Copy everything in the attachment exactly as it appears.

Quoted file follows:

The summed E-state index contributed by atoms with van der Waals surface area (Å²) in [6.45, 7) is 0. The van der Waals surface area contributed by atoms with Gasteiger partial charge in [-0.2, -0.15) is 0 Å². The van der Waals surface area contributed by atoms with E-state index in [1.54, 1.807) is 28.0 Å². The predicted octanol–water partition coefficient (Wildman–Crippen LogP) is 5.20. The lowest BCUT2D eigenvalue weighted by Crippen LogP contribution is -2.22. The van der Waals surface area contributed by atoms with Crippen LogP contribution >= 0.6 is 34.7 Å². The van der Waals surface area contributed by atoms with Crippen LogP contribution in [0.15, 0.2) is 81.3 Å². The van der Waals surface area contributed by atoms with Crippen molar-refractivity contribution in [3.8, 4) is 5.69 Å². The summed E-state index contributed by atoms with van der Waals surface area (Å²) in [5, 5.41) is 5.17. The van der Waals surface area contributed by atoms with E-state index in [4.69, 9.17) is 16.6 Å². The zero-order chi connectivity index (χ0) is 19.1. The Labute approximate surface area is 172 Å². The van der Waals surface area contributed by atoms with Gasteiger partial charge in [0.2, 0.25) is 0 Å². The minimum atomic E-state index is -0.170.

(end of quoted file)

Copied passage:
The summed E-state index contributed by atoms with van der Waals surface area (Å²) in [6.45, 7) is 0. The van der Waals surface area contributed by atoms with Gasteiger partial charge in [-0.2, -0.15) is 0 Å². The van der Waals surface area contributed by atoms with E-state index in [1.54, 1.807) is 28.0 Å². The predicted octanol–water partition coefficient (Wildman–Crippen LogP) is 5.20. The lowest BCUT2D eigenvalue weighted by Crippen LogP contribution is -2.22. The van der Waals surface area contributed by atoms with Crippen LogP contribution >= 0.6 is 34.7 Å². The van der Waals surface area contributed by atoms with Crippen LogP contribution in [0.15, 0.2) is 81.3 Å². The van der Waals surface area contributed by atoms with Crippen molar-refractivity contribution in [3.8, 4) is 5.69 Å². The summed E-state index contributed by atoms with van der Waals surface area (Å²) in [5, 5.41) is 5.17. The van der Waals surface area contributed by atoms with E-state index in [4.69, 9.17) is 16.6 Å². The zero-order chi connectivity index (χ0) is 19.1. The Labute approximate surface area is 172 Å². The van der Waals surface area contributed by atoms with Gasteiger partial charge in [0.2, 0.25) is 0 Å². The minimum atomic E-state index is -0.170.